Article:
1. Andy Haydon Reply

    I agree. Many times I have facilitated sessions with people doing risk assessments and I am continually amazed how, as humans we all think that we are right. In fact the brain doesn’t like to think that it is wrong. Someone at BP would have said something like “No, knives will be dangerous, people might cut themselves!” If said by a person with the authority to make it stick few would argue’ behold, we have created ‘No Knives Policy’. When my teams do that I throw something at them out of left field, like ‘what will that approach achieve, examine every scenario that could occur if we go with that’. Its significant how often we don’t challenge processes that don’t deliver common sense outcomes, which is a line that many OHS people get thrown at them often. (By the way, hadn’t they heard of Swiss army knives). But as I said, I agree. Facilitating group risk assessments exposes the inherent power structures within a group. If the safety ‘professional’ convinces the group of their risk control idea and it’s wrong and noone argues then we have the kind of outcome the article describes. As a manager once said to me with no hint of humour “it doesn’t matter if we do it wrong as long as we all do it wrong together”. I think I’ll read that book, thanks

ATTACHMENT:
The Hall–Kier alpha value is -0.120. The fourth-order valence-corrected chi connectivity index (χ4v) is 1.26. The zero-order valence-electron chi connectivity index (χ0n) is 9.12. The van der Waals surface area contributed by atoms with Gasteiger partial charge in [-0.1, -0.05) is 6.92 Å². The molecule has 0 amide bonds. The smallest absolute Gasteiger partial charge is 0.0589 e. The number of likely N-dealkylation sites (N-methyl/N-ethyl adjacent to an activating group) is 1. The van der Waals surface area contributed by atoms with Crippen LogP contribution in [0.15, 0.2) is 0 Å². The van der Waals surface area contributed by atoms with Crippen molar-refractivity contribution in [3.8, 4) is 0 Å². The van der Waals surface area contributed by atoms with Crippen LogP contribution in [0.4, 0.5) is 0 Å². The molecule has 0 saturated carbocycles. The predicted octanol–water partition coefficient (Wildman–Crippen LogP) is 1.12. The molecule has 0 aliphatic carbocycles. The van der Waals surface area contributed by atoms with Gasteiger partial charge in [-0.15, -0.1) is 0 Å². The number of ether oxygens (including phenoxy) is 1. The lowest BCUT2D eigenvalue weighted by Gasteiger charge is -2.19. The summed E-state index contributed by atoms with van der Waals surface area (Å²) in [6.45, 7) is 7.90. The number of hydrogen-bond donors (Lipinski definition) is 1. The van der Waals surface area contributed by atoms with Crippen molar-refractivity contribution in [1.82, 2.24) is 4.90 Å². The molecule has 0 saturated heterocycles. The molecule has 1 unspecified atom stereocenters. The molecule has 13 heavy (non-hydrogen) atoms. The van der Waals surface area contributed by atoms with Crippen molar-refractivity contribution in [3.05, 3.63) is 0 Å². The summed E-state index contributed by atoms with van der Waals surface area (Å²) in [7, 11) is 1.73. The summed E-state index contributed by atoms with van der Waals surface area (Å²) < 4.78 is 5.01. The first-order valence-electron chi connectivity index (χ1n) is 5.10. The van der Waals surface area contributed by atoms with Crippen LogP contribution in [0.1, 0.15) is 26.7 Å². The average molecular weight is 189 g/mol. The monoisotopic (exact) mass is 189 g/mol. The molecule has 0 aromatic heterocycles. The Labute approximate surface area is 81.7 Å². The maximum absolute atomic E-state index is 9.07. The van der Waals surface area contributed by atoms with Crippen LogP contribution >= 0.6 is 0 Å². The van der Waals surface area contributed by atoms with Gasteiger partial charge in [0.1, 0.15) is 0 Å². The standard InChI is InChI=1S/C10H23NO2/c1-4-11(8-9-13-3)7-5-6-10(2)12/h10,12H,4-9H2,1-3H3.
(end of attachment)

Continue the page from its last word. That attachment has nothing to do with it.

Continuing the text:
2. Les Henley Reply

    Hi Zinta, I’m not certain but I think a significant element of the ‘risk assessment’ approach is often forgotten or not followed through.
    This may be a contributor to the issue you used to illustrate your article – no knives available to cut the rope because there was fear that people would cut themselves (knives also become significant weapons in an oil rig environment where people are ‘captive’ together and tempers can flare rapidly).
    The element I’m referring to is: once options to control a risk are identified, and the preferred option(s) are selected for implementaiton, there should be a review to understand if the selected option(s) will introduce new hazards or affect risk in other aspects of the workplace.
    (I almost wrote ‘obviously’ here but realised this is the same as ‘its common sense’)- this element actually requires an ‘iterative’ process to review how one decision will affect other situations before the decision is implemented. It stands to reason that this approcah could then tie an organisation in knots and no decisions get implemented. But I beleive that all decisions taken in this way should at least review implications for emergency response/management as, whenever something unexpected happens, the emergency response process is how we ‘adapt’ to an unexpected/uncontrolled event.

  3. Zinta Satins Post author Reply